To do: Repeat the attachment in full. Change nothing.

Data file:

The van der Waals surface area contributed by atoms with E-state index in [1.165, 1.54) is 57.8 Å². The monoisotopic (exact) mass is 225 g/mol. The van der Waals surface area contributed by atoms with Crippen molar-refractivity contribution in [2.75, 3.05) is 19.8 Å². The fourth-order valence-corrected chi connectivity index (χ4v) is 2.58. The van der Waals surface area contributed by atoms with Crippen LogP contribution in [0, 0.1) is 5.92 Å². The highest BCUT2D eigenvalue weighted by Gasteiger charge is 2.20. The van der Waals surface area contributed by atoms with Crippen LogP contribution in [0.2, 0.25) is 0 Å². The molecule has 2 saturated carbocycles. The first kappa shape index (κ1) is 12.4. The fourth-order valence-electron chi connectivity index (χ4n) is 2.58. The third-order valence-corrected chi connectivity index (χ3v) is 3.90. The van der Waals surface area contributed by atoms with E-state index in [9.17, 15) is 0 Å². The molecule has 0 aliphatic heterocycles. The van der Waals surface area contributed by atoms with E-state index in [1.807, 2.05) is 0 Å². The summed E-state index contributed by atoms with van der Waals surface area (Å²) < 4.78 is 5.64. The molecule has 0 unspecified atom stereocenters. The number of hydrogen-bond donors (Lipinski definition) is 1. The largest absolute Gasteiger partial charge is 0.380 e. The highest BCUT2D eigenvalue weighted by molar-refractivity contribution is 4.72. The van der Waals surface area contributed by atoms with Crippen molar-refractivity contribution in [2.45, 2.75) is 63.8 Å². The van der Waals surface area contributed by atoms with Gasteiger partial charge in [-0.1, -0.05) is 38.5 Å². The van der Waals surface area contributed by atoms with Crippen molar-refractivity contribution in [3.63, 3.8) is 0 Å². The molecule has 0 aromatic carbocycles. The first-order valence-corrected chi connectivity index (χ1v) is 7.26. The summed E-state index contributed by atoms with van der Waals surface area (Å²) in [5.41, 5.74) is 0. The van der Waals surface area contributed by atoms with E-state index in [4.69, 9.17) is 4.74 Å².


The van der Waals surface area contributed by atoms with E-state index in [1.165, 1.54) is 57.8 Å². The monoisotopic (exact) mass is 225 g/mol. The van der Waals surface area contributed by atoms with Crippen molar-refractivity contribution in [2.75, 3.05) is 19.8 Å². The fourth-order valence-corrected chi connectivity index (χ4v) is 2.58. The van der Waals surface area contributed by atoms with Crippen LogP contribution in [0, 0.1) is 5.92 Å². The highest BCUT2D eigenvalue weighted by Gasteiger charge is 2.20. The van der Waals surface area contributed by atoms with Crippen LogP contribution in [0.2, 0.25) is 0 Å². The molecule has 2 saturated carbocycles. The first kappa shape index (κ1) is 12.4. The fourth-order valence-electron chi connectivity index (χ4n) is 2.58. The third-order valence-corrected chi connectivity index (χ3v) is 3.90. The van der Waals surface area contributed by atoms with E-state index in [9.17, 15) is 0 Å². The molecule has 0 aliphatic heterocycles. The van der Waals surface area contributed by atoms with E-state index in [1.807, 2.05) is 0 Å². The summed E-state index contributed by atoms with van der Waals surface area (Å²) < 4.78 is 5.64. The molecule has 0 unspecified atom stereocenters. The number of hydrogen-bond donors (Lipinski definition) is 1. The largest absolute Gasteiger partial charge is 0.380 e. The highest BCUT2D eigenvalue weighted by molar-refractivity contribution is 4.72. The van der Waals surface area contributed by atoms with Crippen molar-refractivity contribution in [2.45, 2.75) is 63.8 Å². The van der Waals surface area contributed by atoms with Gasteiger partial charge in [-0.1, -0.05) is 38.5 Å². The van der Waals surface area contributed by atoms with Crippen molar-refractivity contribution in [3.63, 3.8) is 0 Å². The molecule has 0 aromatic carbocycles. The first-order valence-corrected chi connectivity index (χ1v) is 7.26. The summed E-state index contributed by atoms with van der Waals surface area (Å²) in [5.41, 5.74) is 0. The van der Waals surface area contributed by atoms with E-state index in [4.69, 9.17) is 4.74 Å².